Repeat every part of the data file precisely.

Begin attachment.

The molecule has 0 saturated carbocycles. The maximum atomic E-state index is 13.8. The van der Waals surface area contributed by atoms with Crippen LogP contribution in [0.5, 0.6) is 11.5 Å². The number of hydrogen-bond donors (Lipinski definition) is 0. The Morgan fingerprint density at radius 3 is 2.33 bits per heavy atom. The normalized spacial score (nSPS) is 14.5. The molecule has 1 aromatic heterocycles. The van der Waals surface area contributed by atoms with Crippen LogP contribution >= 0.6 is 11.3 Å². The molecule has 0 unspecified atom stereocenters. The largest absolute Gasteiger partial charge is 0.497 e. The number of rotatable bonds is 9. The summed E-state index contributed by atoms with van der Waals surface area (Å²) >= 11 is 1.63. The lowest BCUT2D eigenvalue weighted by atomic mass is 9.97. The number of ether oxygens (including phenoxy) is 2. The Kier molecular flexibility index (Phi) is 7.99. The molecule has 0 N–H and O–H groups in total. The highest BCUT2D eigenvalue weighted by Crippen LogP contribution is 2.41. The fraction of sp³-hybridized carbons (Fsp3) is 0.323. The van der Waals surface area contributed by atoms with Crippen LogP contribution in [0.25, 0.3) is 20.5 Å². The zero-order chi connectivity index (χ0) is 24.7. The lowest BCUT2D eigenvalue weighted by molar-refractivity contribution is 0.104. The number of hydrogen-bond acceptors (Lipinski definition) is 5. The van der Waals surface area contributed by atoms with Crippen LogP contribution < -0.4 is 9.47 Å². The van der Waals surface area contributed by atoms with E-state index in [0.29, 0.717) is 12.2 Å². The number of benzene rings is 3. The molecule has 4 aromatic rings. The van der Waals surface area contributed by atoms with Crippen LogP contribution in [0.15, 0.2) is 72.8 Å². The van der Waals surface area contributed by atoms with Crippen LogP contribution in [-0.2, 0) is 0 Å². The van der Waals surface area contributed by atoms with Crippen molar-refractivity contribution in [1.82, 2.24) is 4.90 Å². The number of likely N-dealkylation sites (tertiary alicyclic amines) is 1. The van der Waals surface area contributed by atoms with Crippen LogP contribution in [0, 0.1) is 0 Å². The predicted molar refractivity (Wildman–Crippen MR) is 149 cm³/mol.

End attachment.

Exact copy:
The molecule has 0 saturated carbocycles. The maximum atomic E-state index is 13.8. The van der Waals surface area contributed by atoms with Crippen LogP contribution in [0.5, 0.6) is 11.5 Å². The number of hydrogen-bond donors (Lipinski definition) is 0. The Morgan fingerprint density at radius 3 is 2.33 bits per heavy atom. The normalized spacial score (nSPS) is 14.5. The molecule has 1 aromatic heterocycles. The van der Waals surface area contributed by atoms with Crippen LogP contribution >= 0.6 is 11.3 Å². The molecule has 0 unspecified atom stereocenters. The largest absolute Gasteiger partial charge is 0.497 e. The number of rotatable bonds is 9. The summed E-state index contributed by atoms with van der Waals surface area (Å²) >= 11 is 1.63. The lowest BCUT2D eigenvalue weighted by atomic mass is 9.97. The number of ether oxygens (including phenoxy) is 2. The Kier molecular flexibility index (Phi) is 7.99. The molecule has 0 N–H and O–H groups in total. The highest BCUT2D eigenvalue weighted by Crippen LogP contribution is 2.41. The fraction of sp³-hybridized carbons (Fsp3) is 0.323. The van der Waals surface area contributed by atoms with Crippen LogP contribution in [0.25, 0.3) is 20.5 Å². The zero-order chi connectivity index (χ0) is 24.7. The lowest BCUT2D eigenvalue weighted by molar-refractivity contribution is 0.104. The number of hydrogen-bond acceptors (Lipinski definition) is 5. The van der Waals surface area contributed by atoms with Crippen LogP contribution < -0.4 is 9.47 Å². The van der Waals surface area contributed by atoms with E-state index in [0.29, 0.717) is 12.2 Å². The number of benzene rings is 3. The molecule has 4 aromatic rings. The van der Waals surface area contributed by atoms with Crippen LogP contribution in [0.15, 0.2) is 72.8 Å². The van der Waals surface area contributed by atoms with Crippen LogP contribution in [-0.2, 0) is 0 Å². The van der Waals surface area contributed by atoms with Crippen molar-refractivity contribution in [1.82, 2.24) is 4.90 Å². The number of likely N-dealkylation sites (tertiary alicyclic amines) is 1. The van der Waals surface area contributed by atoms with Crippen LogP contribution in [0, 0.1) is 0 Å². The predicted molar refractivity (Wildman–Crippen MR) is 149 cm³/mol.